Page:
API Online

April 18, 2011

Establishing your needs – what to buy

Buyers often want a solitary answer to the ‘golden egg’ of investment. Some experts recommend apartments, while others swear by land.


However there’s no ‘one size fits all’ scenario in the world of real estate. Plans must be formulated for each individual based on long-term objectives. If you’re thinking of investment you probably fit into one of the three following camps:

Set and forget

You want something that appreciates in value with little or no maintenance.

  • Look for large one-bedroom or two-bedroom apartments close to the city located away from main roads in boutique blocks of eight to 12 with off-street parking and an outdoor area.
    Pros: Units tend to attract a higher yield than houses and maintenance issues are generally taken care of by the property manager and owners corporation.
    Cons: There’s little potential to value add to a unit, hence the term ‘set and forget’. Options are limited to renovating or updating the interior.


    You like the idea of purchasing to renovate, extend or make over a home.

    • Look for opportunities in middle-ring established suburbs with good facilities located on tree-lined streets. A good example would be an older style villa unit or small house.
      Pros: Renovating a property can add significant value to your investment increasing the sale price and improving rental yield.
      Cons: The property is usually vacant while renovations take place and if not careful, costs can blow over budget. Take care not to over capitalise.


    Would-be developers want subdividable blocks with the potential of ‘two for the price of one’. Sometimes the aim is immediate subdivision, however an increasing number let the land appreciate in value for a few years and rent the existing dwelling in the meantime.

    • Search a little further from the city in suburbs that appeal to families with larger blocks of land close to schools and transport. Stick to established suburbs where land has already been built out and subdivision has started to occur.
      Pros: Development creates significant equity giving numerous options – sell for profit or refinance to increase your property portfolio and start on the next project.
      Cons: Development is not for the faint-hearted or inexperienced. The road is full of potential pitfalls so it’s vital to establish a good team of professionals before you start. Houses generally attract a lower yield than units because your initial outlay is higher due to the land size, however rent is only calculated on the accommodation offered.

      Property investment can be extremely reward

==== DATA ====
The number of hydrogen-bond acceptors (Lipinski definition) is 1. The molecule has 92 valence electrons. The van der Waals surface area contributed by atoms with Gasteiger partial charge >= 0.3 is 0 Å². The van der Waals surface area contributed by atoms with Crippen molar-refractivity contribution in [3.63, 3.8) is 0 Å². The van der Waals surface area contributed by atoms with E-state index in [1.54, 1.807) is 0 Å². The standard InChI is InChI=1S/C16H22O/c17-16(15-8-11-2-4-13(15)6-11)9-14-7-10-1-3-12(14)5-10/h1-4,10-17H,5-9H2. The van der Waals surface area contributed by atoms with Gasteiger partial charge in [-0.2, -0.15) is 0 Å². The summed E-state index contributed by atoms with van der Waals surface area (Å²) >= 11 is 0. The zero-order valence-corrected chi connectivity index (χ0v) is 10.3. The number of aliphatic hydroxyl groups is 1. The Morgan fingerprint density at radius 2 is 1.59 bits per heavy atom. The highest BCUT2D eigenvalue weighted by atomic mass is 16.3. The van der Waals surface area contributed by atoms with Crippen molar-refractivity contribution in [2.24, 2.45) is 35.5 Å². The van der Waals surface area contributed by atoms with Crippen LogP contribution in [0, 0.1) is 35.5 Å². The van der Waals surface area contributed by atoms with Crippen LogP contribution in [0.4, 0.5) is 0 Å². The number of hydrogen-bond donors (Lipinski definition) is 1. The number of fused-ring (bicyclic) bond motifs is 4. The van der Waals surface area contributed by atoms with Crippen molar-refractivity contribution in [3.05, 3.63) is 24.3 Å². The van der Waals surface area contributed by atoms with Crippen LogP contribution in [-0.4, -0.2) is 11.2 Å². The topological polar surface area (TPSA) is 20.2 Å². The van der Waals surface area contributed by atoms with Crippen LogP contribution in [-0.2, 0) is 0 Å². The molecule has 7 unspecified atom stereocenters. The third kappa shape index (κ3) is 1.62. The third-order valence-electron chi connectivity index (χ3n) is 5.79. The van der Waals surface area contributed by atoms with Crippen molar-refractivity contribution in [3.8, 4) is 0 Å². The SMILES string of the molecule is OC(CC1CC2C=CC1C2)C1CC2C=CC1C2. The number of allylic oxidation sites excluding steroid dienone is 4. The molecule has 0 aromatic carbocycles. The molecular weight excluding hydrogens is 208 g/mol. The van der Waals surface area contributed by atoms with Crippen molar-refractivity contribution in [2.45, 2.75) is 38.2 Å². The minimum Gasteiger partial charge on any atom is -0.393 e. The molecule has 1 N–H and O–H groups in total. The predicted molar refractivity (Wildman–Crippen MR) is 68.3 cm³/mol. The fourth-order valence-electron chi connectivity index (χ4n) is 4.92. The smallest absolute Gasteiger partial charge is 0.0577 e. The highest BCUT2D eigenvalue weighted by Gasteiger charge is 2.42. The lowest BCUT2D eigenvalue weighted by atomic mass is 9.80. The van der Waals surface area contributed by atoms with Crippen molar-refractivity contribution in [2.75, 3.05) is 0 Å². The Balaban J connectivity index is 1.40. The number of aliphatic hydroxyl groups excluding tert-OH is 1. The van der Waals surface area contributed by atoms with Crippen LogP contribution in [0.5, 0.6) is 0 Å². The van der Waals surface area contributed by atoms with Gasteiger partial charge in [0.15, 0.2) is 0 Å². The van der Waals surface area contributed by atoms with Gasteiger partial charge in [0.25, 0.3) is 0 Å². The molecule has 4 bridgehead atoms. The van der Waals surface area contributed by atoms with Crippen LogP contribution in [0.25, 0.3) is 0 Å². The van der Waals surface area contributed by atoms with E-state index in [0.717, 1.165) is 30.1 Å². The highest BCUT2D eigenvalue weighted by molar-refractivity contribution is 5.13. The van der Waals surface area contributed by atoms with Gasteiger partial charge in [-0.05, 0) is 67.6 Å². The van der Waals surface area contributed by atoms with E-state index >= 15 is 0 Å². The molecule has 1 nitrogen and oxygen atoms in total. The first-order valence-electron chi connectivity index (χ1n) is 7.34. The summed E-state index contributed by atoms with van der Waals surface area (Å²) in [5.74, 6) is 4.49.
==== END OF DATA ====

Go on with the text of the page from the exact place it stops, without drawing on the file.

ing, however there are many shades of grey in between the above examples, so research is essential. If you’re not sure where you fit in, reduce the risk of making mistakes and seek expert advice.

      What kind of investor are you and what category do you fit into? Tell us whether you prefer to ‘set and forget’, ‘value-add’ or develop. Or have you tried all three?

      Catherine Cashmore is a senior property adviser and buyer advocate for JPP Buyer Advocates – the largest dedicated buyer advocacy in Melbourne. With extensive experience in all matters regarding real estate, JPP successfully purchases and negotiates over $100m worth of property each year for clients. http://www.jpp.com.au


  1. […] – Click here for the rest of the article (Source: API Website) […]

    Pingback by Other | Suburbs — April 19, 2011 @ 1:55 pm

  2. When I began my property investment journey, I bought a fully renovated Victorian terrace which was immediately tenantable (5kms from Sydney). Since then I bought another Victorian terrace which required cosmetic renovations (1km from Sydney). This project was very fruitful; by investing 1.5% of the purchase price, the rental yield increased by 28%. Going forward, I will stick with this formula of buying Victorian terraces (within 5kms from CBD) which need some cosmetic renovations.

    However I am also keen to develop in the future hence bought a house on 1,500sqm land (sub-dividable) in a suburb 27kms from Sydney. I plan to let the land appreciate in value whilst collecting some rent (4.1% yield).

    Comment by Marie — April 30, 2011 @ 7:31 pm

  3. Hi Marie,

    Well done! It sounds like you found the perfect formula to suit your investment needs and ability. Period properties can be valuable acquisitions providing you get the location right and don’t mind getting hands dirty with a little ‘updating’!

    Best of luck for your future projects – it sounds like you’ve got the formula spot on by letting the land appreciate before developing.


    Comment by Catherine Cashmore — May 1, 2011 @ 4:34 pm

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    Pingback by Establishing your needs what to buy posted in API Magazine | — June 7, 2011 @ 1:17 pm

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